San Diego Business Journal

TECH TALK: Firm Hopes Street Smarts Helps Land Deal

High-Tech: Wireless Remote Control Technology Could Put Hijacked Jet In FAA's Hands

BY MIKE ALLEN
Senior Staff Writer

A local wireless technology firm is part of a team developing an onboard aircraft security system aimed at stopping jet hijackings similar to those of Sept. 11.

Mike Lamb, president of Poway-based Street Smart Technologies, said his company has been working with an engineering firm on a couple of onboard security systems to alert pilots of danger inside the cabin and another system that would transfer control of the aircraft to the nearest air traffic controller in the event the jet is hijacked.

The latter device would override unauthorized directions from inside the cockpit and give control of the plane to a nearby control tower to steer the plane from colliding with buildings.

"If the team we're partnering with wins the contract, it would be worth about $4 million to us (in sales)," Lamb said.

A lot hinges on how fast the Federal Aviation Administration implements new aircraft security measures in the wake of the Sept. 11 terrorist attacks. The engineering firms Lamb's company is working with said the contract award will be made this year, but he doesn't expect to know until 2003.

Although the possibility of getting the new work is exciting, Street Smart has been doing quite well in recent years with its patented wireless short range remote control technology.

Founded in 1989, the company was focused on making auto security systems run by remote control devices, but has branched into home security, and last year derived most of its $6.3 million in sales from products in that area.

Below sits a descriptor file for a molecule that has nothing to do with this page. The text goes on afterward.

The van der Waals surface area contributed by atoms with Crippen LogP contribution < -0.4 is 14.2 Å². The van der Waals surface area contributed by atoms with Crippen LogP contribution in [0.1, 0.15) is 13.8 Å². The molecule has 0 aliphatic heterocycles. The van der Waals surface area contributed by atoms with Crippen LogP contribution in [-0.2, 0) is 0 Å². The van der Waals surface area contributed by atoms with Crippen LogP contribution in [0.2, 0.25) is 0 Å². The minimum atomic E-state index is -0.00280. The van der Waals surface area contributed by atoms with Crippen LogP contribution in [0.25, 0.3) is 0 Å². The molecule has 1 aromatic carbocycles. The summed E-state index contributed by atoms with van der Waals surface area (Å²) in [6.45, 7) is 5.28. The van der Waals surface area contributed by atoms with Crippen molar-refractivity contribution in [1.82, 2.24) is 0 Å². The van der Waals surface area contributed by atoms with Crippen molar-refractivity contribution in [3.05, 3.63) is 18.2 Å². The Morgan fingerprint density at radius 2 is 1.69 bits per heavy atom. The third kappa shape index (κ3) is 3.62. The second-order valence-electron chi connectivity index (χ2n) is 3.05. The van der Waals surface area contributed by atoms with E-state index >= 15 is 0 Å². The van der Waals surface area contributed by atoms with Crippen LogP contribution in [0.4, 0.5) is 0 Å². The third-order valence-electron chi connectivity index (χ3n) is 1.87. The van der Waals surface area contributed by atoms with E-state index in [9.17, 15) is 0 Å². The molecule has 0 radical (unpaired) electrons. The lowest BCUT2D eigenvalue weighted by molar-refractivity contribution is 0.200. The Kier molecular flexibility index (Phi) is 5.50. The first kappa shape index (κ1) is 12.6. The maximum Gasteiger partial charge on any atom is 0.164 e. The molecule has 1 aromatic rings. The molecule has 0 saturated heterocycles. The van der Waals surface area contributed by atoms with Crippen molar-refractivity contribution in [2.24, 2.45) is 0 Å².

Yet Lamb said the mix of business will likely change this year with a majority of sales coming from original export manufacturers making everything from computers to water irrigation systems. Among some of its clients are ADT Security Systems, Brinks Home Security, Motorola and SAIC.

The company is also planning to expand by acquiring a smaller tech firm, which Lamb said is close to completion.

If the deal is consummated, Lamb said total revenues this year could reach $15 million, an increase of 140 percent over last year's sales.

But even if the acquisition isn't made, he expects sales to reach more than $9 million, a jump of 60 percent.

Over the last two years, revenue growth has been averaging about 70 percent as the company finds more uses for the wireless technology platform it developed.

One recent example is a remote device that would shut down a tree chipping machine in the event a worker's hand or foot is caught. The device is implanted in a mouthpiece the worker wears while operating the chipper, and is activated when the workers grit their teeth on the mouthpiece.

Street Smart was acquired by Honeywell, Inc. in 1999 when Honeywell purchased Ademco, the former Street Smart owner, which had annual sales then of about $2 billion. Its new parent boasts annual sales of more than $26 billion.

Being part of such a huge corporation has advantages, Lamb said.

"We have access to endless capital," he said. "We buy what we need and we invest in what we need."

Given the anticipated growth curve, Street Smart should expand its employment from 15 full-time employees to 19 by the end of this year. It also has an external sales team of about 50 people, Lamb said.